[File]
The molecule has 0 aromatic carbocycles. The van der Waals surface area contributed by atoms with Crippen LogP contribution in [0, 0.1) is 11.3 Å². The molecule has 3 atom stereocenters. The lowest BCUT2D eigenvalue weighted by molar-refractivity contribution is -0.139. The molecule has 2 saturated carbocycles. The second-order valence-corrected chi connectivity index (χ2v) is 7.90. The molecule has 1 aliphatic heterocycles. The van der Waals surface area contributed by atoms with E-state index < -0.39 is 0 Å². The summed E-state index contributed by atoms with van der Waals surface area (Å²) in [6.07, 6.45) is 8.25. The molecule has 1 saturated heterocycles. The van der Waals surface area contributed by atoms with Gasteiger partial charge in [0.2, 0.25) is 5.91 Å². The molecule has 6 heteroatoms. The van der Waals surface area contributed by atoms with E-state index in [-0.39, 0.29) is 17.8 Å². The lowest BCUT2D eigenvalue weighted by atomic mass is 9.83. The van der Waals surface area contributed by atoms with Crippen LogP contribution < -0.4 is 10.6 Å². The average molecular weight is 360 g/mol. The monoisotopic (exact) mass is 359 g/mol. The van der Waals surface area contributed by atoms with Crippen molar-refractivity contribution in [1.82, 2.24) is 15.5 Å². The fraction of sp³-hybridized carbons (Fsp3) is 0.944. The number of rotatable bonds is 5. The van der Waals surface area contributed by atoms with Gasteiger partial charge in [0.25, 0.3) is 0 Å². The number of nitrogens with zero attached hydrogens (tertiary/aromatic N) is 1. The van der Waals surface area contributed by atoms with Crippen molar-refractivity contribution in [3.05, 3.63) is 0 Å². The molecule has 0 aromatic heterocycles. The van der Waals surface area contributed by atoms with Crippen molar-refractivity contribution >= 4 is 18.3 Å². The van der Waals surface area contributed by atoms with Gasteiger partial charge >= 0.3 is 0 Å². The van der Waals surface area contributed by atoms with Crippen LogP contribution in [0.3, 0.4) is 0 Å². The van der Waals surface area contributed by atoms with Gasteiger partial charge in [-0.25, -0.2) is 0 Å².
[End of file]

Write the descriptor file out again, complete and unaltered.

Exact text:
The molecule has 0 aromatic carbocycles. The van der Waals surface area contributed by atoms with Crippen LogP contribution in [0, 0.1) is 11.3 Å². The molecule has 3 atom stereocenters. The lowest BCUT2D eigenvalue weighted by molar-refractivity contribution is -0.139. The molecule has 2 saturated carbocycles. The second-order valence-corrected chi connectivity index (χ2v) is 7.90. The molecule has 1 aliphatic heterocycles. The van der Waals surface area contributed by atoms with E-state index < -0.39 is 0 Å². The summed E-state index contributed by atoms with van der Waals surface area (Å²) in [6.07, 6.45) is 8.25. The molecule has 1 saturated heterocycles. The van der Waals surface area contributed by atoms with Gasteiger partial charge in [0.2, 0.25) is 5.91 Å². The molecule has 6 heteroatoms. The van der Waals surface area contributed by atoms with E-state index in [-0.39, 0.29) is 17.8 Å². The lowest BCUT2D eigenvalue weighted by atomic mass is 9.83. The van der Waals surface area contributed by atoms with Crippen LogP contribution < -0.4 is 10.6 Å². The average molecular weight is 360 g/mol. The monoisotopic (exact) mass is 359 g/mol. The van der Waals surface area contributed by atoms with Crippen molar-refractivity contribution in [1.82, 2.24) is 15.5 Å². The fraction of sp³-hybridized carbons (Fsp3) is 0.944. The number of rotatable bonds is 5. The van der Waals surface area contributed by atoms with Gasteiger partial charge in [0.25, 0.3) is 0 Å². The number of nitrogens with zero attached hydrogens (tertiary/aromatic N) is 1. The van der Waals surface area contributed by atoms with Crippen molar-refractivity contribution in [3.05, 3.63) is 0 Å². The molecule has 0 aromatic heterocycles. The van der Waals surface area contributed by atoms with Crippen molar-refractivity contribution >= 4 is 18.3 Å². The van der Waals surface area contributed by atoms with Gasteiger partial charge >= 0.3 is 0 Å². The van der Waals surface area contributed by atoms with Crippen LogP contribution in [0.3, 0.4) is 0 Å². The van der Waals surface area contributed by atoms with Gasteiger partial charge in [-0.25, -0.2) is 0 Å².